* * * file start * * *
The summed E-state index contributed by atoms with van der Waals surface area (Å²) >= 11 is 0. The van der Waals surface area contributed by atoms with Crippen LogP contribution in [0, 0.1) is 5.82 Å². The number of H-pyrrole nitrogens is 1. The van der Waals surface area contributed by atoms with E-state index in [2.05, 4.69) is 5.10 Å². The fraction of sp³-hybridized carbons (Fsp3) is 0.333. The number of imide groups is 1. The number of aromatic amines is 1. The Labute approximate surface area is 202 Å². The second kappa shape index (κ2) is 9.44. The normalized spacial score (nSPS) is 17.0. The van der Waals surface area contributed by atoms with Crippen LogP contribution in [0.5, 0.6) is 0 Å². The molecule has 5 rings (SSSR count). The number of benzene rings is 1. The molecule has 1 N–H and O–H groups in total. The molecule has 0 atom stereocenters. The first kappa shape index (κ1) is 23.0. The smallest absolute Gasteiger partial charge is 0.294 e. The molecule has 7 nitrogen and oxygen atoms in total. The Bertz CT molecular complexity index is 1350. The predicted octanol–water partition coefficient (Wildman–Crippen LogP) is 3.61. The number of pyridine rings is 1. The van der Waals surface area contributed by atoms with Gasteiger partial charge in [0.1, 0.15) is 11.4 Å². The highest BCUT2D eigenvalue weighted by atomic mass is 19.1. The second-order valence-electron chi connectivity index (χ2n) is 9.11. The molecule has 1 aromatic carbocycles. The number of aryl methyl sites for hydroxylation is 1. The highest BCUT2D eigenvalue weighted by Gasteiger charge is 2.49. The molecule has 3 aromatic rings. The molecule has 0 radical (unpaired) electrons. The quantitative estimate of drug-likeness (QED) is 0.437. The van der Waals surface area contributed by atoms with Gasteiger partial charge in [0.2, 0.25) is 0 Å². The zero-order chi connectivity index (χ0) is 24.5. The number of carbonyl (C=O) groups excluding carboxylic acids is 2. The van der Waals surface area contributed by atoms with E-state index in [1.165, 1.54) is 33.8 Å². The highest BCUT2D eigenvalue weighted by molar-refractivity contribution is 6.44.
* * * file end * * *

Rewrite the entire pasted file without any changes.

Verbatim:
The summed E-state index contributed by atoms with van der Waals surface area (Å²) >= 11 is 0. The van der Waals surface area contributed by atoms with Crippen LogP contribution in [0, 0.1) is 5.82 Å². The number of H-pyrrole nitrogens is 1. The van der Waals surface area contributed by atoms with E-state index in [2.05, 4.69) is 5.10 Å². The fraction of sp³-hybridized carbons (Fsp3) is 0.333. The number of imide groups is 1. The number of aromatic amines is 1. The Labute approximate surface area is 202 Å². The second kappa shape index (κ2) is 9.44. The normalized spacial score (nSPS) is 17.0. The van der Waals surface area contributed by atoms with Crippen LogP contribution in [0.5, 0.6) is 0 Å². The molecule has 5 rings (SSSR count). The number of benzene rings is 1. The molecule has 1 N–H and O–H groups in total. The molecule has 0 atom stereocenters. The first kappa shape index (κ1) is 23.0. The smallest absolute Gasteiger partial charge is 0.294 e. The molecule has 7 nitrogen and oxygen atoms in total. The Bertz CT molecular complexity index is 1350. The predicted octanol–water partition coefficient (Wildman–Crippen LogP) is 3.61. The number of pyridine rings is 1. The van der Waals surface area contributed by atoms with Gasteiger partial charge in [0.1, 0.15) is 11.4 Å². The highest BCUT2D eigenvalue weighted by atomic mass is 19.1. The second-order valence-electron chi connectivity index (χ2n) is 9.11. The molecule has 1 aromatic carbocycles. The number of aryl methyl sites for hydroxylation is 1. The highest BCUT2D eigenvalue weighted by Gasteiger charge is 2.49. The molecule has 3 aromatic rings. The molecule has 0 radical (unpaired) electrons. The quantitative estimate of drug-likeness (QED) is 0.437. The van der Waals surface area contributed by atoms with Gasteiger partial charge in [0.2, 0.25) is 0 Å². The zero-order chi connectivity index (χ0) is 24.5. The number of carbonyl (C=O) groups excluding carboxylic acids is 2. The van der Waals surface area contributed by atoms with E-state index in [1.165, 1.54) is 33.8 Å². The highest BCUT2D eigenvalue weighted by molar-refractivity contribution is 6.44.